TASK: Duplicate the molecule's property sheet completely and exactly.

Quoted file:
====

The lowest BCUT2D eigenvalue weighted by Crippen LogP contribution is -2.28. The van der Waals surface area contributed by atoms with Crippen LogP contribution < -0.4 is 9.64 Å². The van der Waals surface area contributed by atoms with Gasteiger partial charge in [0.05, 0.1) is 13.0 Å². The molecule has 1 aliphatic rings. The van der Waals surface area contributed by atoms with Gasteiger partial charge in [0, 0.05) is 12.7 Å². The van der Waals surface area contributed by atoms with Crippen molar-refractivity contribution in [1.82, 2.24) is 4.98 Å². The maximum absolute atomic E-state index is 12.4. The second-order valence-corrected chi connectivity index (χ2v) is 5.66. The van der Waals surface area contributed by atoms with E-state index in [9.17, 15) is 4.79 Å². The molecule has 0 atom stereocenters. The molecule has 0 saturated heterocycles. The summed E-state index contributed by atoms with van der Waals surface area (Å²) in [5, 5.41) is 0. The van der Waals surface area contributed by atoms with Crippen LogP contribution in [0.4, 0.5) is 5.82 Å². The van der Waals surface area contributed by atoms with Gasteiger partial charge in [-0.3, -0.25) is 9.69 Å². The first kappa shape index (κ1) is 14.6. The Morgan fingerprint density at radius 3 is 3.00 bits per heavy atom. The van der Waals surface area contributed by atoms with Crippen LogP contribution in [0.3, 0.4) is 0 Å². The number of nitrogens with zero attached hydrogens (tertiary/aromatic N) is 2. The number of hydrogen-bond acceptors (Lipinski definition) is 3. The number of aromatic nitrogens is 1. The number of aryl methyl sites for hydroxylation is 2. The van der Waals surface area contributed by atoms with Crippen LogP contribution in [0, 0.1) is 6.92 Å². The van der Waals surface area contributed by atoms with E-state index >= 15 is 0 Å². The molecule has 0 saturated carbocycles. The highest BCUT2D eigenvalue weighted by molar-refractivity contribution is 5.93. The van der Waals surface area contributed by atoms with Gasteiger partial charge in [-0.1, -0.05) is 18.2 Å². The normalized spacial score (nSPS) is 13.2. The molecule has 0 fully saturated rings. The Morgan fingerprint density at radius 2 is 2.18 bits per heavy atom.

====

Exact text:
The lowest BCUT2D eigenvalue weighted by Crippen LogP contribution is -2.28. The van der Waals surface area contributed by atoms with Crippen LogP contribution < -0.4 is 9.64 Å². The van der Waals surface area contributed by atoms with Gasteiger partial charge in [0.05, 0.1) is 13.0 Å². The molecule has 1 aliphatic rings. The van der Waals surface area contributed by atoms with Gasteiger partial charge in [0, 0.05) is 12.7 Å². The van der Waals surface area contributed by atoms with Crippen molar-refractivity contribution in [1.82, 2.24) is 4.98 Å². The maximum absolute atomic E-state index is 12.4. The second-order valence-corrected chi connectivity index (χ2v) is 5.66. The van der Waals surface area contributed by atoms with E-state index in [9.17, 15) is 4.79 Å². The molecule has 0 atom stereocenters. The molecule has 0 saturated heterocycles. The summed E-state index contributed by atoms with van der Waals surface area (Å²) in [5, 5.41) is 0. The van der Waals surface area contributed by atoms with Crippen LogP contribution in [0.4, 0.5) is 5.82 Å². The van der Waals surface area contributed by atoms with Gasteiger partial charge in [-0.3, -0.25) is 9.69 Å². The first kappa shape index (κ1) is 14.6. The Morgan fingerprint density at radius 3 is 3.00 bits per heavy atom. The van der Waals surface area contributed by atoms with Crippen LogP contribution in [0.3, 0.4) is 0 Å². The number of nitrogens with zero attached hydrogens (tertiary/aromatic N) is 2. The number of hydrogen-bond acceptors (Lipinski definition) is 3. The number of aromatic nitrogens is 1. The number of aryl methyl sites for hydroxylation is 2. The van der Waals surface area contributed by atoms with Crippen LogP contribution in [0, 0.1) is 6.92 Å². The van der Waals surface area contributed by atoms with E-state index >= 15 is 0 Å². The molecule has 0 saturated carbocycles. The highest BCUT2D eigenvalue weighted by molar-refractivity contribution is 5.93. The van der Waals surface area contributed by atoms with Gasteiger partial charge in [-0.1, -0.05) is 18.2 Å². The normalized spacial score (nSPS) is 13.2. The molecule has 0 fully saturated rings. The Morgan fingerprint density at radius 2 is 2.18 bits per heavy atom.